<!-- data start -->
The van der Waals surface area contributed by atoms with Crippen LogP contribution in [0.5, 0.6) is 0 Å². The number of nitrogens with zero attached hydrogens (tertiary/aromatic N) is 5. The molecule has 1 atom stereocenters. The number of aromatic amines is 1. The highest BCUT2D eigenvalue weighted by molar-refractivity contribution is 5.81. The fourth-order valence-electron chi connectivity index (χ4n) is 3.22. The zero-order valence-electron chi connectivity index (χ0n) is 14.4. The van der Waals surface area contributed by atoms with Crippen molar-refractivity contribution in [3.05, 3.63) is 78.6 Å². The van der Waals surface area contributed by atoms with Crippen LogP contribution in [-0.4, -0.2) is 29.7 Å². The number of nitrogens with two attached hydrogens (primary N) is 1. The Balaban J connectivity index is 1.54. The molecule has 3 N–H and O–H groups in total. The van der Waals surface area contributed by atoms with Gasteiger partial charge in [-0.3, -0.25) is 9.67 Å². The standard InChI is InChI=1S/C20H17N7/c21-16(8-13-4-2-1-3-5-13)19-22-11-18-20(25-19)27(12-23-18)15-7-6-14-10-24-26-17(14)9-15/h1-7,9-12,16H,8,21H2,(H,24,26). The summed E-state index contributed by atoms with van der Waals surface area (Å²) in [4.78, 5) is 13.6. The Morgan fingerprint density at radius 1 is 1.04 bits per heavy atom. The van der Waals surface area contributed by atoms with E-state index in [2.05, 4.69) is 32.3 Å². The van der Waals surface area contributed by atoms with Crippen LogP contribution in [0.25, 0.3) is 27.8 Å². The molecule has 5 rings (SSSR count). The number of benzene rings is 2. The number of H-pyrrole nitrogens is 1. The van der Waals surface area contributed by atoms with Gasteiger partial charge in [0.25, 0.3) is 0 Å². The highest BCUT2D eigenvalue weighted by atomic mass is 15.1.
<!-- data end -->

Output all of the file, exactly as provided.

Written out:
The van der Waals surface area contributed by atoms with Crippen LogP contribution in [0.5, 0.6) is 0 Å². The number of nitrogens with zero attached hydrogens (tertiary/aromatic N) is 5. The molecule has 1 atom stereocenters. The number of aromatic amines is 1. The highest BCUT2D eigenvalue weighted by molar-refractivity contribution is 5.81. The fourth-order valence-electron chi connectivity index (χ4n) is 3.22. The zero-order valence-electron chi connectivity index (χ0n) is 14.4. The van der Waals surface area contributed by atoms with Crippen molar-refractivity contribution in [3.05, 3.63) is 78.6 Å². The van der Waals surface area contributed by atoms with Crippen LogP contribution in [-0.4, -0.2) is 29.7 Å². The number of nitrogens with two attached hydrogens (primary N) is 1. The Balaban J connectivity index is 1.54. The molecule has 3 N–H and O–H groups in total. The van der Waals surface area contributed by atoms with Gasteiger partial charge in [-0.3, -0.25) is 9.67 Å². The standard InChI is InChI=1S/C20H17N7/c21-16(8-13-4-2-1-3-5-13)19-22-11-18-20(25-19)27(12-23-18)15-7-6-14-10-24-26-17(14)9-15/h1-7,9-12,16H,8,21H2,(H,24,26). The summed E-state index contributed by atoms with van der Waals surface area (Å²) in [4.78, 5) is 13.6. The Morgan fingerprint density at radius 1 is 1.04 bits per heavy atom. The van der Waals surface area contributed by atoms with E-state index in [2.05, 4.69) is 32.3 Å². The van der Waals surface area contributed by atoms with Crippen LogP contribution in [0.25, 0.3) is 27.8 Å². The molecule has 5 rings (SSSR count). The number of benzene rings is 2. The number of H-pyrrole nitrogens is 1. The van der Waals surface area contributed by atoms with Gasteiger partial charge in [0.25, 0.3) is 0 Å². The highest BCUT2D eigenvalue weighted by atomic mass is 15.1.